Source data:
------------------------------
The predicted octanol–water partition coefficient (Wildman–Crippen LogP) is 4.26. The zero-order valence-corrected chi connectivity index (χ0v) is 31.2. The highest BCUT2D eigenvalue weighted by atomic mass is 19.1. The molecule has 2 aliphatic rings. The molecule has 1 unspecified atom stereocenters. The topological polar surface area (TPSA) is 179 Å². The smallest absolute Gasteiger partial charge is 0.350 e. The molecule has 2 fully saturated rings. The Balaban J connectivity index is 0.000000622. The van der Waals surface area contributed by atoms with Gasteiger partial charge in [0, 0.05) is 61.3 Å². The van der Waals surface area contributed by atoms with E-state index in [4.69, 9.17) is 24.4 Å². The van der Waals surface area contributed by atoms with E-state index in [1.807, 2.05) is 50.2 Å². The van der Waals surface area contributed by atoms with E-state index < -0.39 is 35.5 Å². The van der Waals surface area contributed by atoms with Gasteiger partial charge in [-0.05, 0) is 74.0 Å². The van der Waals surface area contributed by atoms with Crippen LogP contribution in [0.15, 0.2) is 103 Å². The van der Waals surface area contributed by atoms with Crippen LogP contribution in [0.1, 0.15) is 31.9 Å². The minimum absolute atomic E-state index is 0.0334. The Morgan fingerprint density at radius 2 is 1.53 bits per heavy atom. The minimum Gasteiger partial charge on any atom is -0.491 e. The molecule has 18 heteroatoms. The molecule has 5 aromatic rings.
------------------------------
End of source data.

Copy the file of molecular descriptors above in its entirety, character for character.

The predicted octanol–water partition coefficient (Wildman–Crippen LogP) is 4.26. The zero-order valence-corrected chi connectivity index (χ0v) is 31.2. The highest BCUT2D eigenvalue weighted by atomic mass is 19.1. The molecule has 2 aliphatic rings. The molecule has 1 unspecified atom stereocenters. The topological polar surface area (TPSA) is 179 Å². The smallest absolute Gasteiger partial charge is 0.350 e. The molecule has 2 fully saturated rings. The Balaban J connectivity index is 0.000000622. The van der Waals surface area contributed by atoms with Gasteiger partial charge in [0, 0.05) is 61.3 Å². The van der Waals surface area contributed by atoms with E-state index in [4.69, 9.17) is 24.4 Å². The van der Waals surface area contributed by atoms with E-state index in [1.807, 2.05) is 50.2 Å². The van der Waals surface area contributed by atoms with E-state index < -0.39 is 35.5 Å². The van der Waals surface area contributed by atoms with Gasteiger partial charge in [-0.05, 0) is 74.0 Å². The van der Waals surface area contributed by atoms with Crippen LogP contribution in [0.15, 0.2) is 103 Å². The van der Waals surface area contributed by atoms with Crippen LogP contribution in [0.1, 0.15) is 31.9 Å². The minimum absolute atomic E-state index is 0.0334. The Morgan fingerprint density at radius 2 is 1.53 bits per heavy atom. The minimum Gasteiger partial charge on any atom is -0.491 e. The molecule has 18 heteroatoms. The molecule has 5 aromatic rings.